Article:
- Which dimension(s) heavily impact the organization – Since each dimension of burnout5 elicits unique physiological and behavioral challenges, each requires different strategies and tactics. Exhaustion, loss of efficacy, and cynicism progress in increasing severity and decrease the likelihood of “recovery.” Perhaps not surprisingly, their associated mitigation tactics scale proportionately in effort and expense.
- Culture and values – To be credible and effective, mitigation strategies must be scientifically based but aligned to an organization's culture and values. For example, suggesting interventions that feel out of character for a leader's personality or promoting programs without visible support will not encourage the adoption of burnout-reducing behaviors.
- External market factors – Local economic landscape, culture, and recent events will all impact the interventions chosen and the pace at which they must move. Organizations in highly competitive labor markets, for example, must act quickly and significantly to retain their talent base.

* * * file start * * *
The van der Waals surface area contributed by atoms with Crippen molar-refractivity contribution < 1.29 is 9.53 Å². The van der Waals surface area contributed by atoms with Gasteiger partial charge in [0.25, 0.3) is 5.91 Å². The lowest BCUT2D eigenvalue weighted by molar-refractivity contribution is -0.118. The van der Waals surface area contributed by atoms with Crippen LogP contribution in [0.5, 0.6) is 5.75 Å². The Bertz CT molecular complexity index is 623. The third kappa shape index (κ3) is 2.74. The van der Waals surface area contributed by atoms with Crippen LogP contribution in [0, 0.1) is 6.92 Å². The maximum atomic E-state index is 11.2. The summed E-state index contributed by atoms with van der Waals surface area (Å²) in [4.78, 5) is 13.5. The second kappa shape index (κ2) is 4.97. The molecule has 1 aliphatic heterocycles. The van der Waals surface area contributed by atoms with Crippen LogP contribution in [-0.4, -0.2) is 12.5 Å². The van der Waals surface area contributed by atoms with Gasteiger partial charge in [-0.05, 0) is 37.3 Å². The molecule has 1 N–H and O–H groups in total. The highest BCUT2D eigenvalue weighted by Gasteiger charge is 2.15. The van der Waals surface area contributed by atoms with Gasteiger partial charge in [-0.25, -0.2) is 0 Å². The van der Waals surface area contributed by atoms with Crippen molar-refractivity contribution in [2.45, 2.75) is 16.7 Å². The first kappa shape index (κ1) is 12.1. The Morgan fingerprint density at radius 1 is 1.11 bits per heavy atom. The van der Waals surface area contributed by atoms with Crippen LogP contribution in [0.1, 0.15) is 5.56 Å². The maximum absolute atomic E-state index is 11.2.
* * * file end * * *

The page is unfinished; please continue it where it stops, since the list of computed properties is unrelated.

Step Three: Act
Research indicates that contrary to popular beliefs, survey fatigue is not exacerbating burnout—it’s inaction fatigue. To effectively push back burnout, organizations need to establish and execute a systematic program targeted at burnout. Like any initiative with strategic, cultural, and financial impact, success requires:
- Adequate Attention
- Sustained Communication Framework
Top-down support for mitigation strategies must be communicated and demonstrated. Managers must be empowered and equipped to support staff through challenges, particularly those of highly impacted people groups. Some wins will come quicker than others, but continued assessment and the flexibility to adjust based on that assessment will be imperative for long-term progress.